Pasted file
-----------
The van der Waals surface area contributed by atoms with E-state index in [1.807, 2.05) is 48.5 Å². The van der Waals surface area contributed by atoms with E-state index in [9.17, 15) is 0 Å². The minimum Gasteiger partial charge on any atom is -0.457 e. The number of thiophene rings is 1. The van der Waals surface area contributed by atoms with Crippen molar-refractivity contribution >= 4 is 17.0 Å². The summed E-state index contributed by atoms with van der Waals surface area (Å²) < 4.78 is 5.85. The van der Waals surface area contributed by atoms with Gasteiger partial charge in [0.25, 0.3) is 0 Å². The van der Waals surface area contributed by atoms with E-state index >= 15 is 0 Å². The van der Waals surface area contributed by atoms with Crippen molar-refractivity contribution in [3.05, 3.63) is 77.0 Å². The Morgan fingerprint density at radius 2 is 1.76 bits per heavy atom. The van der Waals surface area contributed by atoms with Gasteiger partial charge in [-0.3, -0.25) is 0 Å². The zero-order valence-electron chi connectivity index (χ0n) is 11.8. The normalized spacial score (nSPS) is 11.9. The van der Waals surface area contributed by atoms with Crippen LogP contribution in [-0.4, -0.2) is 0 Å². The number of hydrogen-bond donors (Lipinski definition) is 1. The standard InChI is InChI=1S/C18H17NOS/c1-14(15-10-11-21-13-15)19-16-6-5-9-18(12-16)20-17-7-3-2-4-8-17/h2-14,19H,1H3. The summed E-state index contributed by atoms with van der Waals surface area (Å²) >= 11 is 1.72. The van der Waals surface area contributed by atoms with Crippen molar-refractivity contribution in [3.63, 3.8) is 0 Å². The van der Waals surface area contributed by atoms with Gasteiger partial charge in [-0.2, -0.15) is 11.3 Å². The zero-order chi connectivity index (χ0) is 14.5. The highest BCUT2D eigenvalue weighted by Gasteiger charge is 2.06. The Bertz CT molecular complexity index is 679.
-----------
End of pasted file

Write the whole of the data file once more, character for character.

The van der Waals surface area contributed by atoms with E-state index in [1.807, 2.05) is 48.5 Å². The van der Waals surface area contributed by atoms with E-state index in [9.17, 15) is 0 Å². The minimum Gasteiger partial charge on any atom is -0.457 e. The number of thiophene rings is 1. The van der Waals surface area contributed by atoms with Crippen molar-refractivity contribution >= 4 is 17.0 Å². The summed E-state index contributed by atoms with van der Waals surface area (Å²) < 4.78 is 5.85. The van der Waals surface area contributed by atoms with Gasteiger partial charge in [0.25, 0.3) is 0 Å². The van der Waals surface area contributed by atoms with E-state index >= 15 is 0 Å². The van der Waals surface area contributed by atoms with Crippen molar-refractivity contribution in [3.05, 3.63) is 77.0 Å². The Morgan fingerprint density at radius 2 is 1.76 bits per heavy atom. The van der Waals surface area contributed by atoms with Gasteiger partial charge in [-0.3, -0.25) is 0 Å². The zero-order valence-electron chi connectivity index (χ0n) is 11.8. The normalized spacial score (nSPS) is 11.9. The van der Waals surface area contributed by atoms with Crippen LogP contribution in [-0.4, -0.2) is 0 Å². The number of hydrogen-bond donors (Lipinski definition) is 1. The standard InChI is InChI=1S/C18H17NOS/c1-14(15-10-11-21-13-15)19-16-6-5-9-18(12-16)20-17-7-3-2-4-8-17/h2-14,19H,1H3. The summed E-state index contributed by atoms with van der Waals surface area (Å²) >= 11 is 1.72. The van der Waals surface area contributed by atoms with Crippen molar-refractivity contribution in [3.63, 3.8) is 0 Å². The van der Waals surface area contributed by atoms with Gasteiger partial charge in [-0.2, -0.15) is 11.3 Å². The zero-order chi connectivity index (χ0) is 14.5. The highest BCUT2D eigenvalue weighted by Gasteiger charge is 2.06. The Bertz CT molecular complexity index is 679.